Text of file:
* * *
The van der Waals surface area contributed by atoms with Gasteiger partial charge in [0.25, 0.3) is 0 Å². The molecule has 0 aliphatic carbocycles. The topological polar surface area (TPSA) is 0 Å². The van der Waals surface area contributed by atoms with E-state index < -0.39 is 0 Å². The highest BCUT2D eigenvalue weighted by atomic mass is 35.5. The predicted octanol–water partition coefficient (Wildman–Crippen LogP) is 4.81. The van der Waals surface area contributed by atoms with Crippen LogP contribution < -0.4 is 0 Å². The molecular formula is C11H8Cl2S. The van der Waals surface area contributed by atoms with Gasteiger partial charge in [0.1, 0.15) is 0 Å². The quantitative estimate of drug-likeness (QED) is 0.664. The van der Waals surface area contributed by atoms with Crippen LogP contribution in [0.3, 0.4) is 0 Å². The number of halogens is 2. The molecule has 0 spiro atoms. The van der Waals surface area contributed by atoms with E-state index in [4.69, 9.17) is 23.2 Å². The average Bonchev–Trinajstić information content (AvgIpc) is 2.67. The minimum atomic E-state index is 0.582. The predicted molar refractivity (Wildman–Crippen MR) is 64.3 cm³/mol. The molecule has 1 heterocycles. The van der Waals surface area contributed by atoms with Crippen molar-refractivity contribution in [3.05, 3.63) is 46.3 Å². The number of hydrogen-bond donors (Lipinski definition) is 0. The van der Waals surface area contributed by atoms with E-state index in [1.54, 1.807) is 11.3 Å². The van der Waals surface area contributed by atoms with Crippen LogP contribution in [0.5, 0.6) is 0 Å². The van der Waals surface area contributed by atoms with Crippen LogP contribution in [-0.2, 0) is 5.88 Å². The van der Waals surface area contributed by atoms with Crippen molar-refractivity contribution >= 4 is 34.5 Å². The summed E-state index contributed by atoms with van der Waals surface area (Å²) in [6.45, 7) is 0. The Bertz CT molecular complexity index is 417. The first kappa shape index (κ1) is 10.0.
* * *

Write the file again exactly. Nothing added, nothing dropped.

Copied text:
The van der Waals surface area contributed by atoms with Gasteiger partial charge in [0.25, 0.3) is 0 Å². The molecule has 0 aliphatic carbocycles. The topological polar surface area (TPSA) is 0 Å². The van der Waals surface area contributed by atoms with E-state index < -0.39 is 0 Å². The highest BCUT2D eigenvalue weighted by atomic mass is 35.5. The predicted octanol–water partition coefficient (Wildman–Crippen LogP) is 4.81. The van der Waals surface area contributed by atoms with Crippen LogP contribution < -0.4 is 0 Å². The molecular formula is C11H8Cl2S. The van der Waals surface area contributed by atoms with Gasteiger partial charge in [0.1, 0.15) is 0 Å². The quantitative estimate of drug-likeness (QED) is 0.664. The van der Waals surface area contributed by atoms with Crippen LogP contribution in [0.3, 0.4) is 0 Å². The number of halogens is 2. The molecule has 0 spiro atoms. The van der Waals surface area contributed by atoms with E-state index in [4.69, 9.17) is 23.2 Å². The average Bonchev–Trinajstić information content (AvgIpc) is 2.67. The minimum atomic E-state index is 0.582. The predicted molar refractivity (Wildman–Crippen MR) is 64.3 cm³/mol. The molecule has 1 heterocycles. The van der Waals surface area contributed by atoms with Crippen molar-refractivity contribution in [3.05, 3.63) is 46.3 Å². The number of hydrogen-bond donors (Lipinski definition) is 0. The van der Waals surface area contributed by atoms with E-state index in [1.54, 1.807) is 11.3 Å². The van der Waals surface area contributed by atoms with Crippen LogP contribution in [0.5, 0.6) is 0 Å². The van der Waals surface area contributed by atoms with Crippen LogP contribution in [-0.2, 0) is 5.88 Å². The van der Waals surface area contributed by atoms with Crippen molar-refractivity contribution >= 4 is 34.5 Å². The summed E-state index contributed by atoms with van der Waals surface area (Å²) in [6.45, 7) is 0. The Bertz CT molecular complexity index is 417. The first kappa shape index (κ1) is 10.0.